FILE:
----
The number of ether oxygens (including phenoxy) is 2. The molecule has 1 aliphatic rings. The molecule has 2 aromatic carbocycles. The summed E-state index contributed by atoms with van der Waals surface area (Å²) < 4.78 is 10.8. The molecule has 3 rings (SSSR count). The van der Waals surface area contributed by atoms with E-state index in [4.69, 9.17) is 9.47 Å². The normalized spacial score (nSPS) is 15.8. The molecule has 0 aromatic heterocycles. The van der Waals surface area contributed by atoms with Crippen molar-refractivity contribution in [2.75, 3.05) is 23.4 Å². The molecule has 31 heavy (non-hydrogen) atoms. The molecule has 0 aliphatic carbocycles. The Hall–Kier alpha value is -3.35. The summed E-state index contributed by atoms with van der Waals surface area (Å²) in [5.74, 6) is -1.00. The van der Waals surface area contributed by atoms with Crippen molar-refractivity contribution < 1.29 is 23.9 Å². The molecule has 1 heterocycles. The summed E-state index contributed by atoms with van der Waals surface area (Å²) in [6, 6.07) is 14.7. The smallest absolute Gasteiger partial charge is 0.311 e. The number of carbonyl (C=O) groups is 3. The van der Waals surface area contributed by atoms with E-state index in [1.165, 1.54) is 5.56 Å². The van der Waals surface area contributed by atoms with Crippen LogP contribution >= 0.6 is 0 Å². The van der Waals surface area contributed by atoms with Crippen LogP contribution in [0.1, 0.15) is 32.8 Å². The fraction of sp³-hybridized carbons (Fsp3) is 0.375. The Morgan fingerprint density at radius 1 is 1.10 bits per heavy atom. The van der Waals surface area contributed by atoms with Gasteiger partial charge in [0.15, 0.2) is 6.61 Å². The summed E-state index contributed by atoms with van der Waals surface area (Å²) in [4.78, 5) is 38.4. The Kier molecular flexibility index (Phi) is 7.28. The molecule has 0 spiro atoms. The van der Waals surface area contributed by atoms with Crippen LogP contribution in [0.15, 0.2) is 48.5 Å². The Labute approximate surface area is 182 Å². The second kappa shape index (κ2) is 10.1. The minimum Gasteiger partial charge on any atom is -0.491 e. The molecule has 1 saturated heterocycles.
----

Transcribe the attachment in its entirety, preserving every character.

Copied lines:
The number of ether oxygens (including phenoxy) is 2. The molecule has 1 aliphatic rings. The molecule has 2 aromatic carbocycles. The summed E-state index contributed by atoms with van der Waals surface area (Å²) < 4.78 is 10.8. The molecule has 3 rings (SSSR count). The van der Waals surface area contributed by atoms with E-state index in [4.69, 9.17) is 9.47 Å². The normalized spacial score (nSPS) is 15.8. The molecule has 0 aromatic heterocycles. The van der Waals surface area contributed by atoms with Crippen molar-refractivity contribution in [2.75, 3.05) is 23.4 Å². The molecule has 31 heavy (non-hydrogen) atoms. The molecule has 0 aliphatic carbocycles. The Hall–Kier alpha value is -3.35. The summed E-state index contributed by atoms with van der Waals surface area (Å²) in [5.74, 6) is -1.00. The van der Waals surface area contributed by atoms with Crippen molar-refractivity contribution < 1.29 is 23.9 Å². The molecule has 1 heterocycles. The summed E-state index contributed by atoms with van der Waals surface area (Å²) in [6, 6.07) is 14.7. The smallest absolute Gasteiger partial charge is 0.311 e. The number of carbonyl (C=O) groups is 3. The van der Waals surface area contributed by atoms with E-state index in [1.165, 1.54) is 5.56 Å². The van der Waals surface area contributed by atoms with Crippen LogP contribution >= 0.6 is 0 Å². The van der Waals surface area contributed by atoms with Crippen LogP contribution in [0.1, 0.15) is 32.8 Å². The fraction of sp³-hybridized carbons (Fsp3) is 0.375. The Morgan fingerprint density at radius 1 is 1.10 bits per heavy atom. The van der Waals surface area contributed by atoms with Gasteiger partial charge in [0.15, 0.2) is 6.61 Å². The summed E-state index contributed by atoms with van der Waals surface area (Å²) in [4.78, 5) is 38.4. The Kier molecular flexibility index (Phi) is 7.28. The molecule has 0 spiro atoms. The van der Waals surface area contributed by atoms with Crippen LogP contribution in [0.15, 0.2) is 48.5 Å². The Labute approximate surface area is 182 Å². The second kappa shape index (κ2) is 10.1. The minimum Gasteiger partial charge on any atom is -0.491 e. The molecule has 1 saturated heterocycles.